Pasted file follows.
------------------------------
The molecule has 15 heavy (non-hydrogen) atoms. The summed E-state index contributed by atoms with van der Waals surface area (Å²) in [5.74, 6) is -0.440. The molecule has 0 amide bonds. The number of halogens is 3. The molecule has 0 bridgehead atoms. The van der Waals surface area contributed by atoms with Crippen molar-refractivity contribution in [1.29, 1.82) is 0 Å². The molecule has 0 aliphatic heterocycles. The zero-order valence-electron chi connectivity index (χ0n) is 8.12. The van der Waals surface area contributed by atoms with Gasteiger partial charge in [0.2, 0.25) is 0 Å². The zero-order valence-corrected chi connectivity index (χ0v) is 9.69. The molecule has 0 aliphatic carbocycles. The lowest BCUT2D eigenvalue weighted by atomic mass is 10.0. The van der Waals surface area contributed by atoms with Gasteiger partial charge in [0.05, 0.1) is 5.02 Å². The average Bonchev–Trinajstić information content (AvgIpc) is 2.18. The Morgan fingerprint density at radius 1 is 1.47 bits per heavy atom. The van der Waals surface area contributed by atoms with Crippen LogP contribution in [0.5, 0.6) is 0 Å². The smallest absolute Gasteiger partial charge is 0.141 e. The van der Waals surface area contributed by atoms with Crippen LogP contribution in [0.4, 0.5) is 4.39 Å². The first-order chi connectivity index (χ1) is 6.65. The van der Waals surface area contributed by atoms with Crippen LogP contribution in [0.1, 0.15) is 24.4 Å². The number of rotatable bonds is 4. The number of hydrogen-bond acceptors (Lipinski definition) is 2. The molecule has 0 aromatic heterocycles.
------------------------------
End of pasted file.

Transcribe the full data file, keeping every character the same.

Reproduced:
The molecule has 15 heavy (non-hydrogen) atoms. The summed E-state index contributed by atoms with van der Waals surface area (Å²) in [5.74, 6) is -0.440. The molecule has 0 amide bonds. The number of halogens is 3. The molecule has 0 bridgehead atoms. The van der Waals surface area contributed by atoms with Crippen molar-refractivity contribution in [1.29, 1.82) is 0 Å². The molecule has 0 aliphatic heterocycles. The zero-order valence-electron chi connectivity index (χ0n) is 8.12. The van der Waals surface area contributed by atoms with Gasteiger partial charge in [0.2, 0.25) is 0 Å². The zero-order valence-corrected chi connectivity index (χ0v) is 9.69. The molecule has 0 aliphatic carbocycles. The lowest BCUT2D eigenvalue weighted by atomic mass is 10.0. The van der Waals surface area contributed by atoms with Gasteiger partial charge in [0.05, 0.1) is 5.02 Å². The average Bonchev–Trinajstić information content (AvgIpc) is 2.18. The Morgan fingerprint density at radius 1 is 1.47 bits per heavy atom. The van der Waals surface area contributed by atoms with Crippen LogP contribution in [0.5, 0.6) is 0 Å². The smallest absolute Gasteiger partial charge is 0.141 e. The van der Waals surface area contributed by atoms with Crippen LogP contribution in [0.4, 0.5) is 4.39 Å². The first-order chi connectivity index (χ1) is 6.65. The van der Waals surface area contributed by atoms with Crippen LogP contribution in [0.1, 0.15) is 24.4 Å². The number of rotatable bonds is 4. The number of hydrogen-bond acceptors (Lipinski definition) is 2. The molecule has 0 aromatic heterocycles.